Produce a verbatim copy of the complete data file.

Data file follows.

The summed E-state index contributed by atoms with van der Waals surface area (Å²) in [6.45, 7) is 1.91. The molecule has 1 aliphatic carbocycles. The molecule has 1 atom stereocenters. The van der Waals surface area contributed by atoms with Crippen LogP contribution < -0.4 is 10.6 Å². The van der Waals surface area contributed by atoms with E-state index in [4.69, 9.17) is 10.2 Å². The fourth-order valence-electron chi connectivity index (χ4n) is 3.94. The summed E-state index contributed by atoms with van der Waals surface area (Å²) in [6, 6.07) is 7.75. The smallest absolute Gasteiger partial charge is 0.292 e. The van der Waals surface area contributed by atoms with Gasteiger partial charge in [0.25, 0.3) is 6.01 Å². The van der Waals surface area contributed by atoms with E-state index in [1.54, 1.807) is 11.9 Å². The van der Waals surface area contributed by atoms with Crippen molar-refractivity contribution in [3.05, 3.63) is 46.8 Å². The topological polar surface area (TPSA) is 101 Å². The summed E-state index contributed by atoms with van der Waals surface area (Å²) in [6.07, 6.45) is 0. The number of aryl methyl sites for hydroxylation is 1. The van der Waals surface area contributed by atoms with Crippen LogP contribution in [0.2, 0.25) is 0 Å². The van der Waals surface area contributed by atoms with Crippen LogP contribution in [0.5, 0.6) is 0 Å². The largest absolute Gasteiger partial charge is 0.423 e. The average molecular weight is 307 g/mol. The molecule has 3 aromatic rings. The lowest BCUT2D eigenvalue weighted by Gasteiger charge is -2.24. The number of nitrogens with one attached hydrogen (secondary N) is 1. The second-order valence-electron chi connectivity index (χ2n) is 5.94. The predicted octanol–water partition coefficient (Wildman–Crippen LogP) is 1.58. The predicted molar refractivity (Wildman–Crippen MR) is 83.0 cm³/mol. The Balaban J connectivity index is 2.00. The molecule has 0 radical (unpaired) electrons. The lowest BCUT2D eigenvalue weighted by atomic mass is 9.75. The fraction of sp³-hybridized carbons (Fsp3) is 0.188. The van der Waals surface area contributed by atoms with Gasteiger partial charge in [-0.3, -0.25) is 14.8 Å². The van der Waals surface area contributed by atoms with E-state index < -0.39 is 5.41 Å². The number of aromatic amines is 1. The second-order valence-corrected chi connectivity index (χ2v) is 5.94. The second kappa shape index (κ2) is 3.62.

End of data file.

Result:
The summed E-state index contributed by atoms with van der Waals surface area (Å²) in [6.45, 7) is 1.91. The molecule has 1 aliphatic carbocycles. The molecule has 1 atom stereocenters. The van der Waals surface area contributed by atoms with Crippen LogP contribution < -0.4 is 10.6 Å². The van der Waals surface area contributed by atoms with E-state index in [4.69, 9.17) is 10.2 Å². The fourth-order valence-electron chi connectivity index (χ4n) is 3.94. The summed E-state index contributed by atoms with van der Waals surface area (Å²) in [6, 6.07) is 7.75. The smallest absolute Gasteiger partial charge is 0.292 e. The van der Waals surface area contributed by atoms with Gasteiger partial charge in [0.25, 0.3) is 6.01 Å². The van der Waals surface area contributed by atoms with E-state index in [1.54, 1.807) is 11.9 Å². The van der Waals surface area contributed by atoms with Crippen molar-refractivity contribution in [3.05, 3.63) is 46.8 Å². The topological polar surface area (TPSA) is 101 Å². The summed E-state index contributed by atoms with van der Waals surface area (Å²) in [6.07, 6.45) is 0. The number of aryl methyl sites for hydroxylation is 1. The van der Waals surface area contributed by atoms with Crippen LogP contribution in [0.2, 0.25) is 0 Å². The van der Waals surface area contributed by atoms with Crippen LogP contribution in [0.5, 0.6) is 0 Å². The largest absolute Gasteiger partial charge is 0.423 e. The average molecular weight is 307 g/mol. The molecule has 3 aromatic rings. The lowest BCUT2D eigenvalue weighted by Gasteiger charge is -2.24. The number of nitrogens with one attached hydrogen (secondary N) is 1. The second-order valence-electron chi connectivity index (χ2n) is 5.94. The predicted octanol–water partition coefficient (Wildman–Crippen LogP) is 1.58. The predicted molar refractivity (Wildman–Crippen MR) is 83.0 cm³/mol. The Balaban J connectivity index is 2.00. The molecule has 0 radical (unpaired) electrons. The lowest BCUT2D eigenvalue weighted by atomic mass is 9.75. The fraction of sp³-hybridized carbons (Fsp3) is 0.188. The van der Waals surface area contributed by atoms with Gasteiger partial charge in [-0.3, -0.25) is 14.8 Å². The van der Waals surface area contributed by atoms with E-state index < -0.39 is 5.41 Å². The number of aromatic amines is 1. The second-order valence-corrected chi connectivity index (χ2v) is 5.94. The second kappa shape index (κ2) is 3.62.